Author: Henry David Thoreau (---.67-18-98.reverse.theplanet.com)
Date: 09-22-05 13:35
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So shall I live, supposing thou art true,
Like a deceived husband; so love\'s face
May still seem love to me, though alter\'d new;
Thy looks with me, thy heart in other place:
For there can live no hatred in thine eye,
Therefore in that I cannot know thy change.
In many\'s looks, the false heart\'s history
Is writ in moods, and frowns, and wrinkles strange.
But heaven in thy creation did decree
That in thy face sweet love should ever dwell;
Whate\'er thy thoughts, or thy heart\'s workings be,
Thy looks should nothing thence, but sweetness tell.
How like Eve\'s apple doth thy beauty grow,
If thy sweet virtue answer not thy show!
They that have power to hurt, and will do none,
That do not do the thing they most do show,
Who, moving others, are themselves as stone,
Unmoved, cold, and to temptation slow;
They rightly do inherit heaven\'s graces,
And husband nature\'s riches from expense;
They are the lords and owners of their faces,
Others, but stewards of their excellence.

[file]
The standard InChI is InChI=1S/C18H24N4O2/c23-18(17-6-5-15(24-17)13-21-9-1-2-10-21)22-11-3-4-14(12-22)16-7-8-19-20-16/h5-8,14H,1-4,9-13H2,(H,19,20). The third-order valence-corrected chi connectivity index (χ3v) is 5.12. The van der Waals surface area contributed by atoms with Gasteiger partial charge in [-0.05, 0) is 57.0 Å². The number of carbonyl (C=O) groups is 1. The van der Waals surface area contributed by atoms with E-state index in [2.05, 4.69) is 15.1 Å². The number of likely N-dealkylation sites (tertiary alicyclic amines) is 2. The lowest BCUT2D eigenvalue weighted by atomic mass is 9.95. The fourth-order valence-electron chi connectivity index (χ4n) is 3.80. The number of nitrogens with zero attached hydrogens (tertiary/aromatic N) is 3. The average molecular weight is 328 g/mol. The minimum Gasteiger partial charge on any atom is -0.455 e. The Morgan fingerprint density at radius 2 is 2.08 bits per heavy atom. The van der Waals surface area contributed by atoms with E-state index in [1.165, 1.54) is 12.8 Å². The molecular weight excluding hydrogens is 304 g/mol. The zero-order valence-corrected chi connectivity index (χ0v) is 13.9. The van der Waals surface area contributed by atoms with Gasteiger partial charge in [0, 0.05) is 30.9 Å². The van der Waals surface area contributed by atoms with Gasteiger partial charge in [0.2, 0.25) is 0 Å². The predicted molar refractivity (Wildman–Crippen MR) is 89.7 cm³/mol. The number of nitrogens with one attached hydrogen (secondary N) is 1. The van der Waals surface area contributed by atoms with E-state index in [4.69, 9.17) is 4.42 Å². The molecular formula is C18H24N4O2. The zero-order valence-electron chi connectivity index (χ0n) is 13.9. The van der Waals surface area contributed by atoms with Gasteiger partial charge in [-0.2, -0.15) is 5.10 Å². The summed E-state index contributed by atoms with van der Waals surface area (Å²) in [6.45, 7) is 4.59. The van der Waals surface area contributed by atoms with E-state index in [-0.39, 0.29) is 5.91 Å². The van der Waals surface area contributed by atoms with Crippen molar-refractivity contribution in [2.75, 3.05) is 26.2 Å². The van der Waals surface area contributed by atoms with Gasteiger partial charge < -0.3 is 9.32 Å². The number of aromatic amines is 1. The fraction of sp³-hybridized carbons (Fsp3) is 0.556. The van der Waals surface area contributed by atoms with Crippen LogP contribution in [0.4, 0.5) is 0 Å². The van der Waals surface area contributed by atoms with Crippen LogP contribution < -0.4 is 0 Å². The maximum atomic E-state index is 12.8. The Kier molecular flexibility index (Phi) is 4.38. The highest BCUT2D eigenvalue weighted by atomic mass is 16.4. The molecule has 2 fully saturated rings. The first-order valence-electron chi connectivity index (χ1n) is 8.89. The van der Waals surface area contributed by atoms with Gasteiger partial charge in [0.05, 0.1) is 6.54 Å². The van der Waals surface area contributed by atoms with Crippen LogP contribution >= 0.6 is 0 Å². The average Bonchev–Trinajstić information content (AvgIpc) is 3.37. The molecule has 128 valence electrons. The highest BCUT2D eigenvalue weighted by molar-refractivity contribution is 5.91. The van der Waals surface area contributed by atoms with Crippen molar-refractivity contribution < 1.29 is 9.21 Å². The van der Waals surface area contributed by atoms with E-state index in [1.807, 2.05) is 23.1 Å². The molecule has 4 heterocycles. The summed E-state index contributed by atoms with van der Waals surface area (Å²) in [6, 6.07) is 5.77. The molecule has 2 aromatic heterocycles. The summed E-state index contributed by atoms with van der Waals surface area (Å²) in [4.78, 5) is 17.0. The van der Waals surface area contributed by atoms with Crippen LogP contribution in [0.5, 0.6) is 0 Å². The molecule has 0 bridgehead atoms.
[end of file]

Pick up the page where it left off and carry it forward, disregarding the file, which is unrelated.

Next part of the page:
The summer\'s flower is to the summer sweet,
Though to itself, it only live and die,
But if that flower with base infection meet,
The basest weed outbraves his dignity:
For sweetest things turn sourest by their deeds;
Lilies that fester, smell far worse than weeds.
Life is too deep for words, so don\'t try to describe it, just live it.
- C.S. Lewis, In Humanity
What\'s in the brain, that ink may character,
Which hath not figur\'d to thee my true spirit?
What\'s new to speak, what now to register,
That may express my love, or thy dear merit?
Nothing, sweet boy; but yet, like prayers divine,
I must each day say o\'er the very same;
Counting no old thing old, thou mine, I thine,
Even as when first I hallow\'d thy fair name.
So that eternal love in love\'s fresh case,
Weighs not the dust and injury of age,
Nor gives to necessary wrinkles place,
But makes antiquity for aye his page;
Finding the first conceit of love there bred,
Where time and outward form would show it dead.
Founding Fathers Quotes
Besides, to lay and collect internal taxes in this extensive country must require a great number of congressional ordinances,
immediately operation upon the body of the people; these must continually interfere with the state laws and thereby produce
disorder and general dissatisfaction till the one system of laws or the other, operating upon the same subjects, shall be
Federal Farmer, Antifederalist Letter, October 10, 1787